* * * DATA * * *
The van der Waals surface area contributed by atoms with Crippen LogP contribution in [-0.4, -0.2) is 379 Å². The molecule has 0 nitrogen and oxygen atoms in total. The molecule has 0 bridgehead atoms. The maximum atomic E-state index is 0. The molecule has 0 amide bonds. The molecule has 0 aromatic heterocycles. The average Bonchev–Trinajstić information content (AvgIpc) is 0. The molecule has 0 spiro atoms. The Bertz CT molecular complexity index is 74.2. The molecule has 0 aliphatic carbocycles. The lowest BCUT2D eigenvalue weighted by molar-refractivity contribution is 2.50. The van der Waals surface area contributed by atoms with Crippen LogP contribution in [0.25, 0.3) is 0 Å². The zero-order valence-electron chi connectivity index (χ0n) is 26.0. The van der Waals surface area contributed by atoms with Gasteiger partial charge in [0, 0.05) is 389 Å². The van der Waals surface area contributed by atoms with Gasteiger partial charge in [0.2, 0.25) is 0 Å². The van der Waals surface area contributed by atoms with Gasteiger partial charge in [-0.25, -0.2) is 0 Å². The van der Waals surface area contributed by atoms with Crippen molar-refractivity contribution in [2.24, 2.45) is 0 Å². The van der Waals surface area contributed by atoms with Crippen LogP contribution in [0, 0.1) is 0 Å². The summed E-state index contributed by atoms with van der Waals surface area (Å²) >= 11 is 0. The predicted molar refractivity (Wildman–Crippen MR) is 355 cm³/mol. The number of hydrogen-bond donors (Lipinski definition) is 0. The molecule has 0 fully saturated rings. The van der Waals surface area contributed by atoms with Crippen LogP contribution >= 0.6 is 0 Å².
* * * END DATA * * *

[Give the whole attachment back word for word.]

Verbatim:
The van der Waals surface area contributed by atoms with Crippen LogP contribution in [-0.4, -0.2) is 379 Å². The molecule has 0 nitrogen and oxygen atoms in total. The molecule has 0 bridgehead atoms. The maximum atomic E-state index is 0. The molecule has 0 amide bonds. The molecule has 0 aromatic heterocycles. The average Bonchev–Trinajstić information content (AvgIpc) is 0. The molecule has 0 spiro atoms. The Bertz CT molecular complexity index is 74.2. The molecule has 0 aliphatic carbocycles. The lowest BCUT2D eigenvalue weighted by molar-refractivity contribution is 2.50. The van der Waals surface area contributed by atoms with Crippen LogP contribution in [0.25, 0.3) is 0 Å². The zero-order valence-electron chi connectivity index (χ0n) is 26.0. The van der Waals surface area contributed by atoms with Gasteiger partial charge in [0, 0.05) is 389 Å². The van der Waals surface area contributed by atoms with Gasteiger partial charge in [0.2, 0.25) is 0 Å². The van der Waals surface area contributed by atoms with Gasteiger partial charge in [-0.25, -0.2) is 0 Å². The van der Waals surface area contributed by atoms with Crippen molar-refractivity contribution in [2.24, 2.45) is 0 Å². The van der Waals surface area contributed by atoms with Crippen LogP contribution in [0, 0.1) is 0 Å². The summed E-state index contributed by atoms with van der Waals surface area (Å²) >= 11 is 0. The predicted molar refractivity (Wildman–Crippen MR) is 355 cm³/mol. The number of hydrogen-bond donors (Lipinski definition) is 0. The molecule has 0 fully saturated rings. The van der Waals surface area contributed by atoms with Crippen LogP contribution >= 0.6 is 0 Å².